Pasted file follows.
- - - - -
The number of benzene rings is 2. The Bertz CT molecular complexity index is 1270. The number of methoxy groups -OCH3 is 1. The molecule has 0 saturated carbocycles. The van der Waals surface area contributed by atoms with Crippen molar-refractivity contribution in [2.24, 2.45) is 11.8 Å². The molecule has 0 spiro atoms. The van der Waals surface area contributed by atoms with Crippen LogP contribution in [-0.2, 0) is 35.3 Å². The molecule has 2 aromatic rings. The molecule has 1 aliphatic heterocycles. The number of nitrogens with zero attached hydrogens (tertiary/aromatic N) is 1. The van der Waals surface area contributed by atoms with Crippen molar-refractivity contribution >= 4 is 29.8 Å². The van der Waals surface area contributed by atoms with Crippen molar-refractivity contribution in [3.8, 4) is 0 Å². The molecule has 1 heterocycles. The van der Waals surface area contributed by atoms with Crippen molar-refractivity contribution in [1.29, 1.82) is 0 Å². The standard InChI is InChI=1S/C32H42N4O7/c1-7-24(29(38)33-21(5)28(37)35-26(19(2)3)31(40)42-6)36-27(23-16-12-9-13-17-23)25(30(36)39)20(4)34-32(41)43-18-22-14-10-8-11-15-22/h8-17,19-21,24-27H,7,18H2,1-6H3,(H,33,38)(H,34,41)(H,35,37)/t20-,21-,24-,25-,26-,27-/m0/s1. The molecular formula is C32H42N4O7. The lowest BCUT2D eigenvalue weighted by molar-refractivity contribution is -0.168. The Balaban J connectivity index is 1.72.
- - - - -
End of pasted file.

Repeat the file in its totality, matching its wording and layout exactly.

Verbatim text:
The number of benzene rings is 2. The Bertz CT molecular complexity index is 1270. The number of methoxy groups -OCH3 is 1. The molecule has 0 saturated carbocycles. The van der Waals surface area contributed by atoms with Crippen molar-refractivity contribution in [2.24, 2.45) is 11.8 Å². The molecule has 0 spiro atoms. The van der Waals surface area contributed by atoms with Crippen LogP contribution in [-0.2, 0) is 35.3 Å². The molecule has 2 aromatic rings. The molecule has 1 aliphatic heterocycles. The number of nitrogens with zero attached hydrogens (tertiary/aromatic N) is 1. The van der Waals surface area contributed by atoms with Crippen molar-refractivity contribution >= 4 is 29.8 Å². The van der Waals surface area contributed by atoms with Crippen molar-refractivity contribution in [3.8, 4) is 0 Å². The molecule has 1 heterocycles. The van der Waals surface area contributed by atoms with Crippen molar-refractivity contribution in [1.29, 1.82) is 0 Å². The standard InChI is InChI=1S/C32H42N4O7/c1-7-24(29(38)33-21(5)28(37)35-26(19(2)3)31(40)42-6)36-27(23-16-12-9-13-17-23)25(30(36)39)20(4)34-32(41)43-18-22-14-10-8-11-15-22/h8-17,19-21,24-27H,7,18H2,1-6H3,(H,33,38)(H,34,41)(H,35,37)/t20-,21-,24-,25-,26-,27-/m0/s1. The molecular formula is C32H42N4O7. The lowest BCUT2D eigenvalue weighted by molar-refractivity contribution is -0.168. The Balaban J connectivity index is 1.72.